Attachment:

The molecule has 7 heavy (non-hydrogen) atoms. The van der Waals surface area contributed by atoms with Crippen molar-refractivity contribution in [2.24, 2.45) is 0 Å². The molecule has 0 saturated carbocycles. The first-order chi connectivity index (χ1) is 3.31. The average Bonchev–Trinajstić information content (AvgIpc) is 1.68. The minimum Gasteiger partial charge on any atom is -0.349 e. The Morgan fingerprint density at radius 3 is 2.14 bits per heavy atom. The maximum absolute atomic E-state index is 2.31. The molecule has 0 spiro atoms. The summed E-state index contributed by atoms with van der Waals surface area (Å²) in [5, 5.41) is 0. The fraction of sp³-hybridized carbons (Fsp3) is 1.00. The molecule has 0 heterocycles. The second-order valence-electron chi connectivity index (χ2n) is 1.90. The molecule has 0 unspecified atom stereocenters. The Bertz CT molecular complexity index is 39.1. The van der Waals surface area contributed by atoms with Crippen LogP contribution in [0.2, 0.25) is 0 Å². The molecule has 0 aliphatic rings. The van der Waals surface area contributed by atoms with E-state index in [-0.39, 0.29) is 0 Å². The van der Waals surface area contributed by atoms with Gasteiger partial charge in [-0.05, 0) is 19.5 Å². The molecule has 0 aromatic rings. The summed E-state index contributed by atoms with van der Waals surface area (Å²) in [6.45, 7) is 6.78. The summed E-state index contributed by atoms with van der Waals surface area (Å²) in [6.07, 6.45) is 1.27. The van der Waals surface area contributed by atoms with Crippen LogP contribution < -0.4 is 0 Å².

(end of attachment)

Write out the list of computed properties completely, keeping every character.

The molecule has 7 heavy (non-hydrogen) atoms. The van der Waals surface area contributed by atoms with Crippen molar-refractivity contribution in [2.24, 2.45) is 0 Å². The molecule has 0 saturated carbocycles. The first-order chi connectivity index (χ1) is 3.31. The average Bonchev–Trinajstić information content (AvgIpc) is 1.68. The minimum Gasteiger partial charge on any atom is -0.349 e. The Morgan fingerprint density at radius 3 is 2.14 bits per heavy atom. The maximum absolute atomic E-state index is 2.31. The molecule has 0 spiro atoms. The summed E-state index contributed by atoms with van der Waals surface area (Å²) in [5, 5.41) is 0. The fraction of sp³-hybridized carbons (Fsp3) is 1.00. The molecule has 0 heterocycles. The second-order valence-electron chi connectivity index (χ2n) is 1.90. The molecule has 0 unspecified atom stereocenters. The Bertz CT molecular complexity index is 39.1. The van der Waals surface area contributed by atoms with Crippen LogP contribution in [0.2, 0.25) is 0 Å². The molecule has 0 aliphatic rings. The van der Waals surface area contributed by atoms with E-state index in [-0.39, 0.29) is 0 Å². The van der Waals surface area contributed by atoms with Gasteiger partial charge in [-0.05, 0) is 19.5 Å². The molecule has 0 aromatic rings. The summed E-state index contributed by atoms with van der Waals surface area (Å²) in [6.45, 7) is 6.78. The summed E-state index contributed by atoms with van der Waals surface area (Å²) in [6.07, 6.45) is 1.27. The van der Waals surface area contributed by atoms with Crippen LogP contribution < -0.4 is 0 Å².